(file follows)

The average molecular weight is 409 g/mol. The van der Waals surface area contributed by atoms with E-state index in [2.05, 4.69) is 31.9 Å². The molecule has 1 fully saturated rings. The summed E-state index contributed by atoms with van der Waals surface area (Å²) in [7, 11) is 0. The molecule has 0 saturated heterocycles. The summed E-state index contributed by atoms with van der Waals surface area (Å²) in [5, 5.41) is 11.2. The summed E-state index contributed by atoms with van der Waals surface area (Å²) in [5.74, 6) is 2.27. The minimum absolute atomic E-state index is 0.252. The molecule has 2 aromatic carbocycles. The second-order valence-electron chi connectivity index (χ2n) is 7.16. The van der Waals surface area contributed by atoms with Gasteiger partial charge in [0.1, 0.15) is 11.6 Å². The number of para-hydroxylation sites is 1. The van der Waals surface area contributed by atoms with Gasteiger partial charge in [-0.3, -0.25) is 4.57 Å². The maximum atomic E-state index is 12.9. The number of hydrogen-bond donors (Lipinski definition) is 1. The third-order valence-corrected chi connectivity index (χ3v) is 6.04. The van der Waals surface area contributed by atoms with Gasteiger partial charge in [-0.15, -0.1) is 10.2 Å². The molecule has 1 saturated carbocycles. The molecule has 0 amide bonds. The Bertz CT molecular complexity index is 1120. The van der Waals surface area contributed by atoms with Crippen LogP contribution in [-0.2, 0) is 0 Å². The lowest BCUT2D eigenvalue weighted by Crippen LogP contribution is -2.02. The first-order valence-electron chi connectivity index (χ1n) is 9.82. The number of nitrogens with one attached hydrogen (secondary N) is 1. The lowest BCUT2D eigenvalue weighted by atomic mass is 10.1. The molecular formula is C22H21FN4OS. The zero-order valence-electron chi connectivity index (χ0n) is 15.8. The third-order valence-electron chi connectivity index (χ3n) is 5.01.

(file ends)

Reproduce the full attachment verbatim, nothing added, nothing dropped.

The average molecular weight is 409 g/mol. The van der Waals surface area contributed by atoms with E-state index in [2.05, 4.69) is 31.9 Å². The molecule has 1 fully saturated rings. The summed E-state index contributed by atoms with van der Waals surface area (Å²) in [7, 11) is 0. The molecule has 0 saturated heterocycles. The summed E-state index contributed by atoms with van der Waals surface area (Å²) in [5, 5.41) is 11.2. The summed E-state index contributed by atoms with van der Waals surface area (Å²) in [5.74, 6) is 2.27. The minimum absolute atomic E-state index is 0.252. The molecule has 2 aromatic carbocycles. The second-order valence-electron chi connectivity index (χ2n) is 7.16. The van der Waals surface area contributed by atoms with Gasteiger partial charge in [0.1, 0.15) is 11.6 Å². The number of para-hydroxylation sites is 1. The van der Waals surface area contributed by atoms with Gasteiger partial charge in [-0.3, -0.25) is 4.57 Å². The maximum atomic E-state index is 12.9. The number of hydrogen-bond donors (Lipinski definition) is 1. The third-order valence-corrected chi connectivity index (χ3v) is 6.04. The van der Waals surface area contributed by atoms with Gasteiger partial charge in [-0.15, -0.1) is 10.2 Å². The molecule has 1 saturated carbocycles. The molecule has 0 amide bonds. The Bertz CT molecular complexity index is 1120. The van der Waals surface area contributed by atoms with Crippen LogP contribution in [-0.2, 0) is 0 Å². The lowest BCUT2D eigenvalue weighted by Crippen LogP contribution is -2.02. The first-order valence-electron chi connectivity index (χ1n) is 9.82. The number of nitrogens with one attached hydrogen (secondary N) is 1. The lowest BCUT2D eigenvalue weighted by atomic mass is 10.1. The molecular formula is C22H21FN4OS. The zero-order valence-electron chi connectivity index (χ0n) is 15.8. The third-order valence-electron chi connectivity index (χ3n) is 5.01.